The Park ‘n’ Ride program offers free shuttle service for skiers from the Bend area to the mountain.

Slopeside lodging is not available. The towns of Bend, Sunriver, Sisters and Redmond offer a wide selection of accommodations, ranging from historic B&Bs;, cozy motels, major chain hotels, and plush resorts. There is even a youth hostel. Call (800) 800-8334 for special promotions.

Information: Geographic location: 20 miles west of Bend. Tentative opening date: Thanksgiving weekend.

Lift tickets: Full-day lift tickets cost $35 for adults, $20 for seniors (65 and older) and $19 for children (ages 7-12). Half-day ticket rates are $30, $17 and $14, respectively.

Skiers also can use a computerized Alpine Point Ticket upon request. It costs $37 for a 200-point ticket and $73 for a 400-point ticket. Skiers place the tickets in a machine at the turnstiles for each chair lift. Depending on the lift, different amounts (13 to 20 points) are deducted from the remaining ticket point level. The tickets are good for three years and are transferable to other skiers.

The resort also offers the Inside Edge Advantage Card (a picture pass), which gives skiers a guaranteed discount off daily lift tickets. Your credit card is charged the lowest rate available for that day. Savings of 10 percent to 35 percent can be realized, depending on the dates the card is used to purchase lift tickets. Another advantage of the card is that skiers can bypass the ticket line and go directly to the lifts.

Day care: Day care is available for children 6 weeks and older at either the West Village Lodge or Sunrise Lodge. There are special programs for 3- to 6-year-olds. Rates are $31 for all day or $7.50 an hour for all ages. Reservations are recommended.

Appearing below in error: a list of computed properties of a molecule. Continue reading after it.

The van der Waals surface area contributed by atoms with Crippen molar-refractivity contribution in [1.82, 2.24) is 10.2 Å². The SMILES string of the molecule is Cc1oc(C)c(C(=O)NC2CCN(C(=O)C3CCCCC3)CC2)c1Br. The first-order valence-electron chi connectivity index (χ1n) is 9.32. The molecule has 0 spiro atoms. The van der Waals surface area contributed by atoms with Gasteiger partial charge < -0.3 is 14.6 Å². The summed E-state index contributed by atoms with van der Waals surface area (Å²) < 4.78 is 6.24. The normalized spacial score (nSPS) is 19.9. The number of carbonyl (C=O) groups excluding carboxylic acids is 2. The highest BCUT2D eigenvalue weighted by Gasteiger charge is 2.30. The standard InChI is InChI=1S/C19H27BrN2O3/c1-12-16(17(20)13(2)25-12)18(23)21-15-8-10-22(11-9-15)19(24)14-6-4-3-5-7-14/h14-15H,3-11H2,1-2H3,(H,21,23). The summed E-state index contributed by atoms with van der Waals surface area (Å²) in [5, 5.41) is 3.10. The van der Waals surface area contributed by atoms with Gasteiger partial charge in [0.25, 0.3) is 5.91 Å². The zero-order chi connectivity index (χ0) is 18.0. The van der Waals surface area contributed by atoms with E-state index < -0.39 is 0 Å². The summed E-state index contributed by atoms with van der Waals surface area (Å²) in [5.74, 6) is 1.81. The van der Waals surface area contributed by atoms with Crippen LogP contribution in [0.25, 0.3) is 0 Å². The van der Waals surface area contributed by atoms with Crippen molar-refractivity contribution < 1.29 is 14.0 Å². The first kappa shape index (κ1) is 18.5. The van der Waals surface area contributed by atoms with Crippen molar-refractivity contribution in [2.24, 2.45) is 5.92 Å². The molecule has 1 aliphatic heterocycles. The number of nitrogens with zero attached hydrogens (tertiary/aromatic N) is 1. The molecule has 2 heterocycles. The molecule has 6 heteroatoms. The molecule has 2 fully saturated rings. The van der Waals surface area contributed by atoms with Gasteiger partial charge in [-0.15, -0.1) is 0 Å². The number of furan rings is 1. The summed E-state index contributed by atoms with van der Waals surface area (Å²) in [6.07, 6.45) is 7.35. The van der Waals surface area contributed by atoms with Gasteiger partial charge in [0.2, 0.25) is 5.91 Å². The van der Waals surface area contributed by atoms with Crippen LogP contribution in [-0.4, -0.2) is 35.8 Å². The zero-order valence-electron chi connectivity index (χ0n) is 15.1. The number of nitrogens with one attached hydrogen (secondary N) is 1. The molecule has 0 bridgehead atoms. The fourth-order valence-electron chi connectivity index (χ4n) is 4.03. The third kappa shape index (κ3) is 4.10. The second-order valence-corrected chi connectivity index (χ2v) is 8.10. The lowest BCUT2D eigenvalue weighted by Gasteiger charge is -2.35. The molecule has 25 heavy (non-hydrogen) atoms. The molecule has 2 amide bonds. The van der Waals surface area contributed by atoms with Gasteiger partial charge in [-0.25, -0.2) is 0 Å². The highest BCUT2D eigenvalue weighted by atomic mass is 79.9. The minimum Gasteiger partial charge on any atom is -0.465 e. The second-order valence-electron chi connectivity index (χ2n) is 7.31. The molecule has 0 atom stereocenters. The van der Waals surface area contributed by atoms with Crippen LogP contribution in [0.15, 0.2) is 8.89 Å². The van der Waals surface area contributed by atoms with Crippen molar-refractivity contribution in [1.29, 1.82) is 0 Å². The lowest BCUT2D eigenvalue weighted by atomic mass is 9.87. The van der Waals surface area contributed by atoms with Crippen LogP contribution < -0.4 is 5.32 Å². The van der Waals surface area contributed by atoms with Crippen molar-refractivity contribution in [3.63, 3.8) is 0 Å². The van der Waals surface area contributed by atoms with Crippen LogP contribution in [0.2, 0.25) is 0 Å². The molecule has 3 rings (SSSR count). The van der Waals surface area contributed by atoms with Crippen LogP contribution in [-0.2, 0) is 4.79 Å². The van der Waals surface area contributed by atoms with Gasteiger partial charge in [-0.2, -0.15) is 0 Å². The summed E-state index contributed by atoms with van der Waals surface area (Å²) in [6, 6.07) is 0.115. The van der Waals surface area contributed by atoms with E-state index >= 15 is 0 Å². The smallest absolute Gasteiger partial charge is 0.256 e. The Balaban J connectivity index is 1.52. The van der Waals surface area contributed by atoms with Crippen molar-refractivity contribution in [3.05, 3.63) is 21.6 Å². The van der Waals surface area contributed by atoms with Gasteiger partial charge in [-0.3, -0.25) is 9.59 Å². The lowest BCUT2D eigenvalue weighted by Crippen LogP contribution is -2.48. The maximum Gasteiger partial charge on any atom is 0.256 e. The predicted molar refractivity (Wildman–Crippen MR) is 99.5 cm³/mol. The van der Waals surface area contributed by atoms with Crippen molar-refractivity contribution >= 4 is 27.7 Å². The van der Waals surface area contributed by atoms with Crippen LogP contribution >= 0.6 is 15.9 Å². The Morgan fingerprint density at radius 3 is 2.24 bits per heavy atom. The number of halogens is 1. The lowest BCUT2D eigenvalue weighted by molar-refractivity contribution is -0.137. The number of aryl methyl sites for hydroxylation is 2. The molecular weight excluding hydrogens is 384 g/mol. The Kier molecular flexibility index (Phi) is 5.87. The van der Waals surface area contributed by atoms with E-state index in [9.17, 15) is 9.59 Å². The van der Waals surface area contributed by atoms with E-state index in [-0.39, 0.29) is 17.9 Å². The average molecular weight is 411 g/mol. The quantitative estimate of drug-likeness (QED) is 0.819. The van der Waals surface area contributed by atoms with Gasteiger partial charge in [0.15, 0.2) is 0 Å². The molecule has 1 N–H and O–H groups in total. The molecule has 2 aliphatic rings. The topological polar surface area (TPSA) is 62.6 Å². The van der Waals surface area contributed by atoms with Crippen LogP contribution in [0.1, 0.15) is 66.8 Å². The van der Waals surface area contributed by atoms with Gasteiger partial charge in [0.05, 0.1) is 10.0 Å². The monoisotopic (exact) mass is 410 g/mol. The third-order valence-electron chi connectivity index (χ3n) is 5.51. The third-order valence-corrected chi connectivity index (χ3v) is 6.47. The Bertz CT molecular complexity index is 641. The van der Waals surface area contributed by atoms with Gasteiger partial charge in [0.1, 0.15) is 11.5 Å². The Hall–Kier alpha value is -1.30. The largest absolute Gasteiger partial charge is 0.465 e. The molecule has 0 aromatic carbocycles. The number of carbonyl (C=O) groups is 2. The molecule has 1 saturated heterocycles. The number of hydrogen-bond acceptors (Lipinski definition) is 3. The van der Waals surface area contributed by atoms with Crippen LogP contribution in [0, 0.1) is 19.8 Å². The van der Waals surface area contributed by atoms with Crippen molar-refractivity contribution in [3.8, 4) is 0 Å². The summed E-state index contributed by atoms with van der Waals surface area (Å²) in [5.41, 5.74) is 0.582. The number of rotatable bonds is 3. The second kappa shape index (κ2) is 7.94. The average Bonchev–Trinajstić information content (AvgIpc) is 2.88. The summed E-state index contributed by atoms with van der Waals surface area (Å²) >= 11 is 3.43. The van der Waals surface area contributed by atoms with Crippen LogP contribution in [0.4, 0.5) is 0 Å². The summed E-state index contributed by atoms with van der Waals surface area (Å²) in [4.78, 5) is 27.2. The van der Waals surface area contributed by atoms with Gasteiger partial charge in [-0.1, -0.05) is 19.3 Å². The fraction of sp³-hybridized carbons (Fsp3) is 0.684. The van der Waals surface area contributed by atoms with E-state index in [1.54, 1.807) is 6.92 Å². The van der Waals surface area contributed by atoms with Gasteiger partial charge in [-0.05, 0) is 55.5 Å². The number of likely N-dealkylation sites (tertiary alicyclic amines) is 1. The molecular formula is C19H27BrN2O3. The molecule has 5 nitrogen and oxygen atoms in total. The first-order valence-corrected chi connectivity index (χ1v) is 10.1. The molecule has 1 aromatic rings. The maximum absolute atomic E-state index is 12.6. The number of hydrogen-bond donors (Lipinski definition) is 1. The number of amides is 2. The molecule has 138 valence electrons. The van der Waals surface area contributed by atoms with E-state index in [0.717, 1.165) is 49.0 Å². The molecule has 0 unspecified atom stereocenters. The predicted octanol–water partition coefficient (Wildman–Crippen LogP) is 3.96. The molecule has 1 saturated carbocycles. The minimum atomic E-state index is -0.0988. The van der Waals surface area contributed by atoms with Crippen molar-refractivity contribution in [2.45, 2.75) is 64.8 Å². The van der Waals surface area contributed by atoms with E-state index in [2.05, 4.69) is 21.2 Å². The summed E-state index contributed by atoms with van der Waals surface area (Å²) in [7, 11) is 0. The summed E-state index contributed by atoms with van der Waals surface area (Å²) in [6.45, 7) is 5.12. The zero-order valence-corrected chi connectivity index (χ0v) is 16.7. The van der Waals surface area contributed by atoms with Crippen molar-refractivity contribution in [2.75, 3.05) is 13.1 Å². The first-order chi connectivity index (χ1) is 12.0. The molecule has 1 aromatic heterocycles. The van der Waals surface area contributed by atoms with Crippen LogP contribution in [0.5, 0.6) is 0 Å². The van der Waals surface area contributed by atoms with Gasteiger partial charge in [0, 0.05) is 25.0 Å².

Ski instruction: All levels of lessons are available. The mountain uses the Perfect Turn system for its ski and snowboarding clinics. Special women’s programs are offered.

Nordic skiing: There are 56 kilometers of nordic trails available at the mountain. Trail fee is $9.50 for adults and $4.50 for youths.

Snow line: (503) 382-7888.

Mountain office: (503) 382-2442 or 382-2607.

Reservations: (800) 829-2442 or (503) 382-2442.

Tourism information: Bend Visitors Center, (503) 382-3221.


This sidebar appeared with the story: WHAT’S NEW What’s new at Oregon resorts: Mount Hood Meadows A new high-speed detachable quad, Hood River Meadows, has replaced an older double chair.

Anthony Lakes Snowboarders will have a new snowpark with rails, jumps and a half-pipe.

Mount Hood Skibowl The popularity of the extreme inner-tube hill has convinced the management to keep it permanently. You really have to hang on and hope you fly and bounce correctly to get to the bottom. There is a kids’ hill, too. The super steep hills will be groomed with a Winch Cat to provide the best conditions for skiers with varying abilities. A free fall twin bungee tower will be in place for this season. This will give skiers a chance to “unwind” and “stretch” after hours of skiing on the slopes. There will be a shuttle between the east and west lodges. Pick-ups in Government Camp are available.

Mount Bachelor The popularity of the snowpark for snowboarders has encouraged the mountain to experiment this season with designing some snowpark areas for alpine skiers.


Click here to comment on this story »

Back to Spokesman Mobile